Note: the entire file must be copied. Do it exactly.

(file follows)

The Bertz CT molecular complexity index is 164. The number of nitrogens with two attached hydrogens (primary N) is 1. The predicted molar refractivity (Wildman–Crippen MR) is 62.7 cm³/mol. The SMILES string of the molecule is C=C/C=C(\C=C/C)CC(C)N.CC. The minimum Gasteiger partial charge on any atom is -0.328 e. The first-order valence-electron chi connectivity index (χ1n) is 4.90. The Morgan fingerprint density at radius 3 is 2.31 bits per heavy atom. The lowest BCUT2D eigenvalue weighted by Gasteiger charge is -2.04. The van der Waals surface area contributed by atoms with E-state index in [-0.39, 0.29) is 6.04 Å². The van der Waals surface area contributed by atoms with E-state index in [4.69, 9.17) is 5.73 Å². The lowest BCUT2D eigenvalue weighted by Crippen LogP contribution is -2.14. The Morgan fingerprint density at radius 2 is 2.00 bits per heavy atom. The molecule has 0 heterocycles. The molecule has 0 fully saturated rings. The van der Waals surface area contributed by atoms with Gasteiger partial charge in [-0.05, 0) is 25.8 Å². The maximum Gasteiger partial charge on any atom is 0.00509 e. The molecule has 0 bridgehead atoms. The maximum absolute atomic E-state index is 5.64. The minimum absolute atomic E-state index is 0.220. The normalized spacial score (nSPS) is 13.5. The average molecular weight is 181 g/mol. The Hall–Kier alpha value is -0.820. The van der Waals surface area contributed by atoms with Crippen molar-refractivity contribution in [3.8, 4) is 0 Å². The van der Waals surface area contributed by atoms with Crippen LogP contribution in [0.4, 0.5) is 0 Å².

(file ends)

The Bertz CT molecular complexity index is 164. The number of nitrogens with two attached hydrogens (primary N) is 1. The predicted molar refractivity (Wildman–Crippen MR) is 62.7 cm³/mol. The SMILES string of the molecule is C=C/C=C(\C=C/C)CC(C)N.CC. The minimum Gasteiger partial charge on any atom is -0.328 e. The first-order valence-electron chi connectivity index (χ1n) is 4.90. The Morgan fingerprint density at radius 3 is 2.31 bits per heavy atom. The lowest BCUT2D eigenvalue weighted by Gasteiger charge is -2.04. The van der Waals surface area contributed by atoms with E-state index in [-0.39, 0.29) is 6.04 Å². The van der Waals surface area contributed by atoms with E-state index in [4.69, 9.17) is 5.73 Å². The lowest BCUT2D eigenvalue weighted by Crippen LogP contribution is -2.14. The Morgan fingerprint density at radius 2 is 2.00 bits per heavy atom. The molecule has 0 heterocycles. The molecule has 0 fully saturated rings. The van der Waals surface area contributed by atoms with Gasteiger partial charge in [-0.05, 0) is 25.8 Å². The maximum Gasteiger partial charge on any atom is 0.00509 e. The molecule has 0 bridgehead atoms. The maximum absolute atomic E-state index is 5.64. The minimum absolute atomic E-state index is 0.220. The normalized spacial score (nSPS) is 13.5. The average molecular weight is 181 g/mol. The Hall–Kier alpha value is -0.820. The van der Waals surface area contributed by atoms with Crippen molar-refractivity contribution in [3.8, 4) is 0 Å². The van der Waals surface area contributed by atoms with Crippen LogP contribution in [0.4, 0.5) is 0 Å².